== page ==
St Petersburg International Media Forum closes inaugural edition with world premiere of Serena. Francois Ozon’s latest feature The New Girlfriend was voted as the Best of the Fest by the audience at the inaugural edition of the St Petersburg International Media Forum (SPIMF) which closed on Friday evening with the world premiere of Susanne Bier’s Serena, starring Bradley Cooper and Jennifer Lawrence.
However, neither director Bier, nor any of the talent were in St Petersburg for the film, which Volgafilm will be
releasing in Russian cinemas on October 30. Although there was no formal competition for SPIMF’s film programme, a jury of local film critics was formed to give awards for what they regarded as the best film and TV series showing in the 2014 line-up.
Australian film-maker Anna Broinowsky’s documentary Aim High In Creation, which screened in the KOR-KOR sidebar about North Korean cinema, was named best film, while the Press Award for best TV series went to Showtime’s Homeland, with an honorary diploma for ¨broadening horizons and pushing borders of Russian television¨ recognising the pilot of CTC’s series Londongrad about the Russian community in the English capital, which is set to air in 2015.
A third award – the Governor’s Prize – to be awarded ¨to the feature film or series that popularies humanistic values and emphasise the role of culture in modern society with the most expressive means¨ mysteriously fell by the wayside during the closing ceremony produced by the Marinsky Theatre’s director Vasily Barkhatov.
Screenings and market activities The programme of 50 films in 10 programmes – regarded by some foreign guests as a strange mix of old and new – was primarily aimed at St Petersburg’s cineastes and local film critics who wouldn’t otherwise have an opportunity of ever seeing many of these films in Russia. Some were presented with only Russian subtitles.
International guests were invited to DOORS market screenings of recent Russian productions such as The Fool , The Son and Two Women. The attempt at establishing a market gave off mixed signals: some stands appeared to be rarely manned and others packed up shop before time, while the startups saw little traffic venturing into their alley.
Whether SPIMF will be able to establish itself in the future media calendar remains to be seen given the already packed schedule in the autumn with existing film festivals and TV markets. As many Russian producers remarked, the North Seas Film Forum co-production gathering and discussion events at the Media Forum’s business programme were all the more important in the current political situation where there was the danger of Russian cinema becoming isolated from the rest of the international film industry.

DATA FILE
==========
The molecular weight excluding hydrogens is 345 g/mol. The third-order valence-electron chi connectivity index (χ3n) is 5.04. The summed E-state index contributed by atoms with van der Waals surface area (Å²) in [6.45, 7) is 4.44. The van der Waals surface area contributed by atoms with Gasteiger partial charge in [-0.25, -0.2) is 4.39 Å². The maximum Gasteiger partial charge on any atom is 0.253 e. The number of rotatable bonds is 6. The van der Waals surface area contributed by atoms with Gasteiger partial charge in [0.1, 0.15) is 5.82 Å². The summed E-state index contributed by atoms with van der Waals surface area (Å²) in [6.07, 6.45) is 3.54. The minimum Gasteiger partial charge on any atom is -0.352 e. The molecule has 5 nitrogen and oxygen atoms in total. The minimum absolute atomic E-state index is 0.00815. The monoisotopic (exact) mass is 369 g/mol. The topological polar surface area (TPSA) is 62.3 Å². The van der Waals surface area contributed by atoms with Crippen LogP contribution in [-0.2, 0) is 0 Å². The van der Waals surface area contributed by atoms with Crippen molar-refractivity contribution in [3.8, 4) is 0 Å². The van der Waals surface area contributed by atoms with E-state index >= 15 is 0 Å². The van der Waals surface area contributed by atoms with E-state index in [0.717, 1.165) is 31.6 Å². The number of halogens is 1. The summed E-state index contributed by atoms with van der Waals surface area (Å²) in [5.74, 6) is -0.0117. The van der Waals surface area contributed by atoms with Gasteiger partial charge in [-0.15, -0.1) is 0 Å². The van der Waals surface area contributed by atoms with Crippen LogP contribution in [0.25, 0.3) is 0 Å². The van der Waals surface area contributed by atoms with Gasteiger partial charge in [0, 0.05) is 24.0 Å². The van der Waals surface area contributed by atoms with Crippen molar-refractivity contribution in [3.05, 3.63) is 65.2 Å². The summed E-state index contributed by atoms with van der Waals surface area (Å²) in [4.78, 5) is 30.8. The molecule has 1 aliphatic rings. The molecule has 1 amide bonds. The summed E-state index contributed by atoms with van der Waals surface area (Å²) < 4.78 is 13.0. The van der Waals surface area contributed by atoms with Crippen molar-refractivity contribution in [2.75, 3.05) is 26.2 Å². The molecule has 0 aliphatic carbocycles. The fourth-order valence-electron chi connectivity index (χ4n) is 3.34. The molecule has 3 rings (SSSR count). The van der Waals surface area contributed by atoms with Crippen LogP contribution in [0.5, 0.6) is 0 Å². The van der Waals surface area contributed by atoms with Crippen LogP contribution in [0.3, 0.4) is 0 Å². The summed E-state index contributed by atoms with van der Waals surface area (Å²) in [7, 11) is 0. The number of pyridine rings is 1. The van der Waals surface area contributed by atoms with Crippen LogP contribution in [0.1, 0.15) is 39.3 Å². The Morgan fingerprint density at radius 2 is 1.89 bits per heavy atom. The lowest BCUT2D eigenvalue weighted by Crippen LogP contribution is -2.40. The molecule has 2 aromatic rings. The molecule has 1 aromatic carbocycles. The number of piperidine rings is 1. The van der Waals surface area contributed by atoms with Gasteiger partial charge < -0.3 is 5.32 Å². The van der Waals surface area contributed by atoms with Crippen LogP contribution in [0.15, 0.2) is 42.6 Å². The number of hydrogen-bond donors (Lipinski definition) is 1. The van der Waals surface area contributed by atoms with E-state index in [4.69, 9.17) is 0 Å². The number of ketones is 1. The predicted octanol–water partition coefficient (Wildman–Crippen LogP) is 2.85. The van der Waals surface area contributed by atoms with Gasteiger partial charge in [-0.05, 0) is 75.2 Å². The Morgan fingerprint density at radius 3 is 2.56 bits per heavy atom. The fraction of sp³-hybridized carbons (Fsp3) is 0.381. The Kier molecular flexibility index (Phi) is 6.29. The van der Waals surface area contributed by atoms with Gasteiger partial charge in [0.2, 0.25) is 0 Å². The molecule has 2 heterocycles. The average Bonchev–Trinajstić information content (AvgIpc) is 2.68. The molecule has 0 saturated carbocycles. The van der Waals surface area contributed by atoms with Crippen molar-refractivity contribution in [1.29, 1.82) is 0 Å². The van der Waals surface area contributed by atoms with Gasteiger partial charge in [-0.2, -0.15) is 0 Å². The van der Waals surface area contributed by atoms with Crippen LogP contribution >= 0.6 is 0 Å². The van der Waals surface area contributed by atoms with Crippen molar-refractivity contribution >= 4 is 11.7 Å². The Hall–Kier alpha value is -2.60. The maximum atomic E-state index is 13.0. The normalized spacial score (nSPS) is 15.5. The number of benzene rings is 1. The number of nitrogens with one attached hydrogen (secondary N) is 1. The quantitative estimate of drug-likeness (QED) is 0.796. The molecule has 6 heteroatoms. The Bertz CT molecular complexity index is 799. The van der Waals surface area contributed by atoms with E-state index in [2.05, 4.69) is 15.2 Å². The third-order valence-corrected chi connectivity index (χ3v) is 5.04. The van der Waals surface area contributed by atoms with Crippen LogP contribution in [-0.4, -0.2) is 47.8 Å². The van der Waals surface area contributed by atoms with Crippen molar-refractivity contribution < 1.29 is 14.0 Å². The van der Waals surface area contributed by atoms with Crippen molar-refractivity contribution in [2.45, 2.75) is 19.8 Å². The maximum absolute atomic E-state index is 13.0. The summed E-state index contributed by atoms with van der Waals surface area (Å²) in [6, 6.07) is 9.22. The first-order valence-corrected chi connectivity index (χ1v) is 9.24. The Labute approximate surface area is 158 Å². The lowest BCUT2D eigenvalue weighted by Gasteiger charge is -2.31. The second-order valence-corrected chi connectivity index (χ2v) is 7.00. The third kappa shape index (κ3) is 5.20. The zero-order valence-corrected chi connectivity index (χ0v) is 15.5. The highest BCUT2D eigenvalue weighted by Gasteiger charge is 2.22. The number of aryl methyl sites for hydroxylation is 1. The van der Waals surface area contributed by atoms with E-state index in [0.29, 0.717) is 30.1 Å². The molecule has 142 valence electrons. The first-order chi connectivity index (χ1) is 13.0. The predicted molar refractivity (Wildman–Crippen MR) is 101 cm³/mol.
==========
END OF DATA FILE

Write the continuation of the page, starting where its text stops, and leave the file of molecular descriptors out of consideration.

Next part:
Meanwhile, the second edition of the Northern Seas Film Forum co-production gathering was secreted out of the way on the second floor, but this didn’t stop intensive schedules of one-to-one meetings being undertaken by Russian co-producers with such West European production companies as Germany’s Rohfilm and Pallas Film, The Netherlands’ Volya Films, Ireland’s Fastnet Films and Tailored Films, as well as sales agent Rezo Films and film funders Polish Film Instiute, nordmedia and Eurimages.
SPIMF’s general producer Catherine Mtsitouridze delivered a final surprise at Friday’s awards ceremony by inviting Tribeca Film Festival’s artistic director Frédéric Boyer on stage to announce plans for a future collaboration between the Media Forum – in particular, Alexander Sokurov’s Cinema Laboratory (CLAS) – with the New York-based festival.
Anti-piracy and quotas
Legislation to combat piracy and the question of introducing quotas on the number of non-Russian theatrical releases were among the items discussed in SPIMF’s well attended three-day business programme.
Speaking exclusively to ScreenDaily at the end of his stay in St Petersburg, Chris Marcich, MPA’s President and Managing Director/EMEA, observed that ¨the anti-piracy legislation, which Russian producers like Sergey Selyanov and Fyodor Bondarchuk championed, has gone in the right direction. The effects will begin to be seen next year and there are some corrections to the law currently under consideration that should make it work better.¨
¨Moreover, the new management at [the social network] Vkontakte are at last going to do what they said they
would do for a long time and find a way to discourage illegality and put legal services into place.¨
Meanwhile, in the debate on the pros and cons of having a quota system, Paul Heth, CEO of the Karo Film Group cinema chain, argued: ¨our customers only want to see good films, they are not so concerned who makes them. For the young people who come to our cinemas, it’s all about whether a particular film holds up – it’s a very simple equation. I don’t think by quotas that you can tell our customers what they can see, what clothes they can buy, or what car they can be. Quotas would be catastrophic from a business standpoint – it would force us to close cinemas.¨
Private fund backs two more projects
As reported last month, the private St Petersburg-based project development fund Point of View (P.O.V.) has
awarded grants of $19,387 (€15,000) to another two projects with co-production potential. At an official awards ceremony during SPIMF, P.O.V. founder, producer Sergey Selyanov of CTB Film Company, and
fund manager Natalia Drozd presented the grants to producer Anastasia Pavlovich of Aquarium Films for Nobody Nowhere, the fiction feature debut of Russian documentary director Andrey Redkin, planned as a co-production with France’s MPM Films; and Thirtieth Love by Angelina Nikonova, her third collaboration with actress Olga Dykhovichnaya, to be produced by Vita Aktiva’s Julia Mishkinene, with The Netherlands’ Marianne Slot as co-producer.